If you’re tired of winter’s dark afternoons, hold on just a little while longer. Summer is on the way! On Sunday, March 11, 2018, most Americans will set their clocks forward an hour, as daylight saving time begins (in Europe, this occurs on Sunday, March 25). The change to summer time will in fact take place on the night of March 10 to 11. At 2:00 AM it will in fact be 3:00 AM. The switch means sunrise and sunset are about an hour later on March 11 than the day before.
How does time change affect sleep
If you always feel confused about time change, keep the following in mind: “Spring Forward & Fall Back”. This expression triggers your memory to set your clock forward 1 hour in the spring and 1 hour back in the fall.
In the fall, the situation is quite simple and does not really cause problems. We can enjoy an hour more sleep. If we forget to make the time change, the next day we are simply an hour ahead of everyone. We have little chance to miss our flight or an appointment.
When spring gets closer, we “lose” an hour of sleep. In fact, it has been observed that this change causes more accidents of all kinds simply because people lack sleep. Our bodies get used to eating and sleeping at certain times and might need a couple days to make up the difference. Some of us tend to get back to work on the following Monday, more tired than usual.
When it comes to children, the adaptation could seem to be happening more smoothly in the mornings. Why? Because a child who is used to waking up at 6:00 AM will be more likely to wake up at 7:00 AM on March 11, 2018. However, bedtime could become more challenging after the time change. Children used to a 7:00 PM bedtime would normally have to start their night an hour earlier. However, it is possible that they would not be willing to go to bed so early. So, your kid might wake early, sleep late or find it hard to fall asleep at night. These consequences can be expected but don’t worry! There are ways to prevent potential troubles following the time change.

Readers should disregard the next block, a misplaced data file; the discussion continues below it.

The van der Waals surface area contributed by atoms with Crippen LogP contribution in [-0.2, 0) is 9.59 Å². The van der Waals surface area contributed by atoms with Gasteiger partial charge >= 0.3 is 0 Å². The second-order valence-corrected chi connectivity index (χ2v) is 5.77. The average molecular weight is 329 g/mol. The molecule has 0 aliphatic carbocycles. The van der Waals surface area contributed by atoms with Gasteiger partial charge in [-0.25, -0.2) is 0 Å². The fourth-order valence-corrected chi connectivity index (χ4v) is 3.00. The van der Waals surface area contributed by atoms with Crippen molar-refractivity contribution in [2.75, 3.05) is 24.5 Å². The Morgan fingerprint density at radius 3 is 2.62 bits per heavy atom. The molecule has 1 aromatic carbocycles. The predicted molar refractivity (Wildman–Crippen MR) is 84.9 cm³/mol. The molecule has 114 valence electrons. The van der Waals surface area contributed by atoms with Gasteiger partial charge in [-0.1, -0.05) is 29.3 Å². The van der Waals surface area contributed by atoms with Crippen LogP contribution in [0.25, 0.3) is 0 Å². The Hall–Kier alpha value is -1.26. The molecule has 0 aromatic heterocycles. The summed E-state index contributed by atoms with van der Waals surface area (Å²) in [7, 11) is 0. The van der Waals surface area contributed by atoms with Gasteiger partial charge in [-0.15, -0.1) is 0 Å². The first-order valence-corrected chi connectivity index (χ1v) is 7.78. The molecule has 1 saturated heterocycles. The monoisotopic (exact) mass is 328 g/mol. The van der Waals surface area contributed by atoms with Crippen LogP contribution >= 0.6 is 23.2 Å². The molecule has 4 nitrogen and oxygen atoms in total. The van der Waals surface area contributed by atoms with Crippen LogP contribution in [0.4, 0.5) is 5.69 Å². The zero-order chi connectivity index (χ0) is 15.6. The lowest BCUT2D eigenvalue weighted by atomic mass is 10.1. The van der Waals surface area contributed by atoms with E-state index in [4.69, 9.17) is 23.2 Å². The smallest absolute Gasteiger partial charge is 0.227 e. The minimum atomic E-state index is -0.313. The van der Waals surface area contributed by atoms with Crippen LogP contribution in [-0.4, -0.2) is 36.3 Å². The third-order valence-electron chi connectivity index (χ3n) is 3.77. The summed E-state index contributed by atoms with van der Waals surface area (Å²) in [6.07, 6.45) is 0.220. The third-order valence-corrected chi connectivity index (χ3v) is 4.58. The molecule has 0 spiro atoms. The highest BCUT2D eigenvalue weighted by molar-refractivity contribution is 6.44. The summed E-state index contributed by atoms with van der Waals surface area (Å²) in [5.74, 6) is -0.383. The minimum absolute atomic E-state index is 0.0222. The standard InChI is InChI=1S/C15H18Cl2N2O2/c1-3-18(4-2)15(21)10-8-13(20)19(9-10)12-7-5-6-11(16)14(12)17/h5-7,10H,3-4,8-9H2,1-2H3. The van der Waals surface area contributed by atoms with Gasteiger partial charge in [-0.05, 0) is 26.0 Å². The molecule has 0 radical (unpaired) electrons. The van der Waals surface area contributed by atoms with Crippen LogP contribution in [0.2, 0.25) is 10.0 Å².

10 daylight saving sleep tips
Some parents believe that it is indispensable to start one or two weeks before the time change occurs to allow a smooth transition. However, so much anticipation is not always needed. To help you prepare the best way possible to the time change, take into account the following tips.
Sleep Tip #1: If your child has the tendency to be reluctant to routine changes, you can slowly shift the bedtime to an earlier time in 10 to 15 minutes increments.This will help her to adjust in advance and will ease the transition. Should your child be easy-going with life changes and flexible, you can apply a more “cold-turkey-like” method. For example, if your child’s usual bedtime is set at 7:00 PM, the transition could occur the following ways.
Sleep Tip #2: Make sure that your child naps long enough during the days prior to the time change so that she won’t be overtired when the change occurs.
Sleep Tip #3: Bring as little as possible changes to the bedtime routine before and after the time change. Consistency is key.